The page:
“Within a month, or within a month and a half, or two months, I want to get up to 80 MPH.”

Well, put that down on paper.

Have that goal concrete in your mind.

Have that crystallized vision of that goal, of that radar gun reading 80 MPH – BOOM! – in your mind with a particular date and understand WHY that’s important to you.

Is it to be you know to get on the radar of college coach?

Is it to take your game to another level?

Is it because it’s going to be a stepping stone, that I know from there once I get to 80 MPH I’m going to be able to get to 85 and keep that momentum going and then reach a dream of pitching in college or the pros or whatever it might be so that is a very critical step.

Write it down. Make a very concrete reminder… This is WHAT I want to do and this is WHY I want to do it.

[h4]And Finally, a Bonus Goal-Setting Trick[/h4]

Here’s a cool little tool for making that goal concrete (this is a great habit to get into, and it goes way beyond any “velocity” goal). There’s an online tool you can use called IFTTT (if this, then that), and you can use this to actually send yourself a text message every day direct to your phone, reminding of your goal, and more importantly, your WHY for achieving it (this is an excerpt from a video I shared with one of my remote coaching clients last summer).

Okay, that’s all for this installment… Stay tuned for the next step in this 5-Part audio series…

“The Missing Link…”

I get asked this question a lot. Looking through my email inbox, seems everyone (pitchers, parents, coaches) wants to know the secrets to increasing velocity.

“How do I help my pitcher, my son (whatever the case might be) throw harder so he can compete against tougher competition.

And as I was about to set on putting together a new in-depth blog post on the subject, a thought came to me.

What if, instead of the typical email or blog post, I did something different?

What if I just took out my phone, pressed “record” and just started talking…

What if I walked you through the process of creating your own velocity program, step by step, the same way I would if you were right here with me?

Sound good? Great. Then you’ll love this

But FIRST – important note. I do NOT endorse “velocity programs” for young pitchers.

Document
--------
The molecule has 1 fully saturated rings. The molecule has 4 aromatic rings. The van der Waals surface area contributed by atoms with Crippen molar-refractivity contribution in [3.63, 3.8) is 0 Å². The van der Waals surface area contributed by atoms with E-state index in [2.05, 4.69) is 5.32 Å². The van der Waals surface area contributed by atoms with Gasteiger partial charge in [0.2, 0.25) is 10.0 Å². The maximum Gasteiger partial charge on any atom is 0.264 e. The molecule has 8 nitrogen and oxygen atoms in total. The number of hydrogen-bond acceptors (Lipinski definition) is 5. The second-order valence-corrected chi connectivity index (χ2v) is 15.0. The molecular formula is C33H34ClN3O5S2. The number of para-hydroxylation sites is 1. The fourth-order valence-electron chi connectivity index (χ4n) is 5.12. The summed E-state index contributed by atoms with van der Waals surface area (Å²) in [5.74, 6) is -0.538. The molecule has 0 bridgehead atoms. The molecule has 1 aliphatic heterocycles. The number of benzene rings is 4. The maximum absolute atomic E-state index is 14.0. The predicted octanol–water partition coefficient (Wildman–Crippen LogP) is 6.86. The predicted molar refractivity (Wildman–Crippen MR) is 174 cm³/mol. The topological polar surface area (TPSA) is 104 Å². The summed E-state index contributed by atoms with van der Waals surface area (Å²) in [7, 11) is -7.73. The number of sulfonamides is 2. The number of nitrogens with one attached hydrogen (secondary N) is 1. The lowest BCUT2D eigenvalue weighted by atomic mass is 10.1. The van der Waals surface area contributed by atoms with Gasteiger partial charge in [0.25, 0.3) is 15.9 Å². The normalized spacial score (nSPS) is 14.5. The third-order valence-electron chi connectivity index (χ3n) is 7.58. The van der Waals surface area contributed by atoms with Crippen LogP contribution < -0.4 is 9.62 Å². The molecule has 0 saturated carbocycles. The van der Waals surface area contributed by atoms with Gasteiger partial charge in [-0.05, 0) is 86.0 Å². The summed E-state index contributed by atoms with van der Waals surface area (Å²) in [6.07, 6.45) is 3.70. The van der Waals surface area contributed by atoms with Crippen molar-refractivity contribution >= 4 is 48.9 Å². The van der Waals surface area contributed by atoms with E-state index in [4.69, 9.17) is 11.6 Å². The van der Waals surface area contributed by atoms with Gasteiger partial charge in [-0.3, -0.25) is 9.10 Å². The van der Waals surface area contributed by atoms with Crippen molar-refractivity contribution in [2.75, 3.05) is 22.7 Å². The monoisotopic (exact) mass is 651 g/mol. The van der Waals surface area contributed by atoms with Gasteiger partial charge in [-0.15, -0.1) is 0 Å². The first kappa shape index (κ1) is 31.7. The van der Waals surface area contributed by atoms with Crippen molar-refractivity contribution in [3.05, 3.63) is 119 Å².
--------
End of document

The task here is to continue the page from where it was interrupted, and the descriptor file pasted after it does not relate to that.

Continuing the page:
This isn’t for pitchers 10, 11, 12 years old… Kids should develop a sound foundation, learn to love the game, develop as athletes, and be allowed to grow into their own velocity potential (learning the basics in the 5 Power Moves is a good place to start, incidentally).

That said, if a pitcher wants to play and compete at the next level, there’s no denying this fact… Velocity matters. And the vast majority of amateur pitchers are leaving MPHs in the tank.

So let’s get right to it. Take a listen:

Okay, the question is, “How do I get a young pitcher to increase velocity – how do I help him increase his velocity? He can already throw strikes pretty well but he doesn’t throw particularly hard, and I feel like if I could just get him to throw harder and help him throw with more velocity, he’d be a whole lot more effective because he can already do that other part of it.”

It’s a very good question, and a very difficult question to answer because, without actually seeing that pitcher, it’s tough to pinpoint it to one particular thing… Because yes, mechanics are definitely a big part of maximizing velocity… but while mechanics are important it’s tough to say what does THIS individual pitcher need to work on without actually seeing him pitch.

[h4]STEP ONE: Get a Baseline (Take Video and Get a Radar Reading)[/h4]

Let’s say a pitcher is working with me who really wants to get from 73 MPH to 80+ MPH. So we sit down and talk it over

“Okay, now let’s set a plan to help you increase velocity by 5, 10, 12 miles an hour,”

Whatever it might be. The first thing I would always start off with is getting that initial video analysis. Doing a full breakdown of his mechanics. Being able to SEE it on video is key because you can really slow it down and see what’s going on in his motion.

Motion-Analysis-Setup

[h5]From there you can ASSESS…[/h5]

What does he most need to work on right now. Because most pitchers, especially most young pitchers, are leaking power somewhere in their pitching delivery. You can usually get 3 to 5 miles an hour with one or two adjustments in their pitching motion but to make a blanket statement like, “Well, he needs to get his legs into his delivery more,” you’d have to look at that pitcher and see what is he doing right now. Then we can set a plan and say, “Okay, based on how you’re currently moving, here’s some things you can do right now… You’re losing some power here. Here are some key areas that we could focus on.”

Together with that video analysis, another thing that’ll be important if the goal is to increase velocity is to get that baseline velocity reading…

(The Pocket Radar is a great option if you’re looking for a highly accurate radar gun that won’t set you back $1,000).

80-Knocking-on-the-door

Where is he at now in terms of his velocity? Get that on record. Get a radar reading of his current velocity so you know what his current velocity is, his current max velocity. So you can say,

“Okay, right now he’s throwing 79 MPH. The goal is to get to 85.”

Now he knows what he’s starting at and he knows what he can shoot for.

Then when looking at the video you can say,

“Okay, clearly he’s not getting his body into it as well as he could so getting to that 85 mile an hour mark is very realistic,” or

“Right now his mechanics look great, he’s just throwing 75 so maybe there’s some other part of it that is leading to it.”

Maybe it’s a strength issue, maybe it’s a power and mobility issue, maybe he needs to get more explosive as an athlete, maybe he’s just undersized and needs to add some mass and add some weight to get more momentum and power moving down the mound…

All these things come into play, but the first step is always getting that baseline. Doing that motion analysis to look at his delivery, look at his mechanics essentially and see where there might be some energy leaks, some power leaks. Then getting that radar reading so you know where he’s currently at.

 

Stay Tuned for STEP 2 in this 5 Part “build your own velocity program” series… where you’ll learn two ways to gain velocity before you ever set foot on the mound.